“Can I give you some feedback?” It’s always a scary question, as we tend to assume (based on past experience), that the feedback is going to be bad. This might also be why 360 assessment, where your manager, direct reports, peers and other stakeholders give you anonymous feedback on your work performance, can sometimes be met with the same fears as this question. Or maybe it’s because it is often used in the wrong way, such as giving feedback to someone that has been underperforming, and hasn’t been given feedback from anyone, and the manager wants to do a 360 to manage them out of the organisation.
When used in the right way, 360 degree assessment is a great way to gather valuable information about an individual’s work performance from a variety of sources with different perspectives. 360 doesn’t replace informal feedback, as this incidental in the moment feedback is critical for ongoing learning and development, but it can be a valuable way to solicit feedback that the individual may not otherwise receive.
If you’re going to do it, you need to do it right, so here are the top tips on how to do just that:
Make sure you are measuring relevant work behaviours. If your organisation has its own competency or capability framework, customise your 360 assessment so that individuals are rated on competencies relevant to your organisation and their role.
Be clear upfront about how the information from the 360 will be used, and make sure that that is the only way it will be used! This also includes being upfront about who will have access to the results. There is often a fear that 360 results may be used to manage someone out of the organisation, or to assist with a restructure, hence why people can be fearful of being involved in this process. 360 assessment results are best used for development, and this means not only looking at areas of ‘weaknesses’ or areas for development, but also key strengths and how these can be leveraged in the role and in their team.
Keep it anonymous. 360 assessment is used to look at trends in the data and to compare differences between groups to help understand work performance. Individuals don’t need to know “who said what” as this can lead to singling out the feedback providers and focusing on them as a person, rather than focusing on the behaviours that have been observed.
Include a measure of potential, such as a personality assessment. This adds depth to the data and the subsequent discussion arising from the results, as it allows you to look at where there is alignment, or non-alignment between an individual’s current level of performance and their potential and what this means in terms of their development. For example, what does it mean if an individual has really high ratings on the 360 for leadership, but doesn’t actually enjoy leadership as indicated in the personality assessment? Could this be an overused strength that they don’t enjoy anymore? Or a learned behaviour that takes more effort for them to sustain? And what impact does that have on them? You can see how the answer to these questions will result in different outcomes in terms of the development for that individual.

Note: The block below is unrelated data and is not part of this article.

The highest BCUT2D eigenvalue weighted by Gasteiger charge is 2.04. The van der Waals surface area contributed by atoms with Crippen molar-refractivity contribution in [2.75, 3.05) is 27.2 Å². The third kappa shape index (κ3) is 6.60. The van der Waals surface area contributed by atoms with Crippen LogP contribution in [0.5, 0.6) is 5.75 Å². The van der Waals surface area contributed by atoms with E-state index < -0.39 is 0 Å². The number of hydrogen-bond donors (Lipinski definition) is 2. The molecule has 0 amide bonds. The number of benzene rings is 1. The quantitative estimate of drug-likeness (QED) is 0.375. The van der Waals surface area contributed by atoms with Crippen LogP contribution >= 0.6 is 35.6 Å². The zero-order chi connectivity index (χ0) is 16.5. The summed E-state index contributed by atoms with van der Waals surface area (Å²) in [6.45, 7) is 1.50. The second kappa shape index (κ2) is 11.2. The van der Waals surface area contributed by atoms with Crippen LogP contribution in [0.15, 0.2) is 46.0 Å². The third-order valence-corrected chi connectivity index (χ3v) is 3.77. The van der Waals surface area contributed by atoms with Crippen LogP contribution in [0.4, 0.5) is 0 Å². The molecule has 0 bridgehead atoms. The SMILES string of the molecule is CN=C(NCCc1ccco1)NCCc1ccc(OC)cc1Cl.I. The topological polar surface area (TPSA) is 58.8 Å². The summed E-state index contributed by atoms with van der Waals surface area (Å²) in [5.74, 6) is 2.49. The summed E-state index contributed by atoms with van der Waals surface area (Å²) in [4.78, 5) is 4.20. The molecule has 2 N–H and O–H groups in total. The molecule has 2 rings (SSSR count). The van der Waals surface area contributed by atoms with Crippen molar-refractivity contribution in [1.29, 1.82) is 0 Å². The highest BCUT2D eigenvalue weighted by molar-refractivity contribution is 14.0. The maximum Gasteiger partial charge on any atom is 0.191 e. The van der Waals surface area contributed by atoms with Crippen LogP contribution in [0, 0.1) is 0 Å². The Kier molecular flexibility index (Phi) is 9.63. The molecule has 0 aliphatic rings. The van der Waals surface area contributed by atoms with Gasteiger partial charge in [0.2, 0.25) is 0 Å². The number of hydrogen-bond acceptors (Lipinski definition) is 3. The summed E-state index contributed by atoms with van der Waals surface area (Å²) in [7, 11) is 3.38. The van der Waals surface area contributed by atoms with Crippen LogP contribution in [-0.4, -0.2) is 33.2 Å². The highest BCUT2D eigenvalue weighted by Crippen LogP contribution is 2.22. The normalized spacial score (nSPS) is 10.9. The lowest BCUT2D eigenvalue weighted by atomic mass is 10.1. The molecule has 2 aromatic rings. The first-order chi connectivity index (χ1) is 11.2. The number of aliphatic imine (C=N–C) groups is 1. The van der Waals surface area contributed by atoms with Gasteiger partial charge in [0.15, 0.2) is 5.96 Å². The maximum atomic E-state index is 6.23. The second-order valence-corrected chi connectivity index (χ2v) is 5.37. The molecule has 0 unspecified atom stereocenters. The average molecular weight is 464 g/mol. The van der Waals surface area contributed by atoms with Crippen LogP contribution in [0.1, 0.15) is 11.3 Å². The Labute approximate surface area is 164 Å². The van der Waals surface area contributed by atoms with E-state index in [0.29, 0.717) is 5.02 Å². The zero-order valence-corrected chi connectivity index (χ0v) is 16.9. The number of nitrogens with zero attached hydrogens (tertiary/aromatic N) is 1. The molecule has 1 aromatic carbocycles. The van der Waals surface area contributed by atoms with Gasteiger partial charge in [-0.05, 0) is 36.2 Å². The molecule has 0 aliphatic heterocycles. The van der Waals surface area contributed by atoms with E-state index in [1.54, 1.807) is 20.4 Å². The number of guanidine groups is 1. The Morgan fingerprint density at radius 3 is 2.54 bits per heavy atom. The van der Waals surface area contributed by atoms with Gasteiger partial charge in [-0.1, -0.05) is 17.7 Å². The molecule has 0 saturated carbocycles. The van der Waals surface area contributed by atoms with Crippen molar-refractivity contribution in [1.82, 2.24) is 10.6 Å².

Engage a psychologist to give the feedback to the individual. Sure, the individual can read their own report and draw their own conclusions about what it means for their development, but to get the most out of the report (and to make sure they don’t just focus on the ‘negative’ comments and low ratings as most people tend to do!) having a qualified, experienced party that is external to your organisation can help the individual explore the results more openly and candidly. We then get the Manager and HR to attend towards the end of the meeting so that the individual can share what they got out of the results (in terms of their key strengths – don’t forget about the strengths! - and areas for development), and what they would like to focus on developing. Their Manager and HR can then share their views, and agree on a way forward.
Make sure that the individual is kept accountable to the development objectives agreed upon. Sure, it’s great to look through the results and discuss what it all means, but it’s pointless if nothing happens! Once the development objectives have been agreed upon (1 or 2 is ideal, any more and it’s likely that nothing will happen!), make a time for HR to follow up with the individual to help track their progress and keep them accountable.
Despite its somewhat bad reputation, 360 assessment when done well, can be extremely valuable. I’ve only ever had 1 person cry during a 360 feedback discussion, and it wasn’t because they were disappointed with the results, but rather because they were humbled by the amazing comments people wrote about what a great job they were doing. They really appreciated having their hard work and effort acknowledged by others in this way, and it meant a lot to them that the work they had put in was seen as being of an exceptionally high standard and that they were truly valued by their team.
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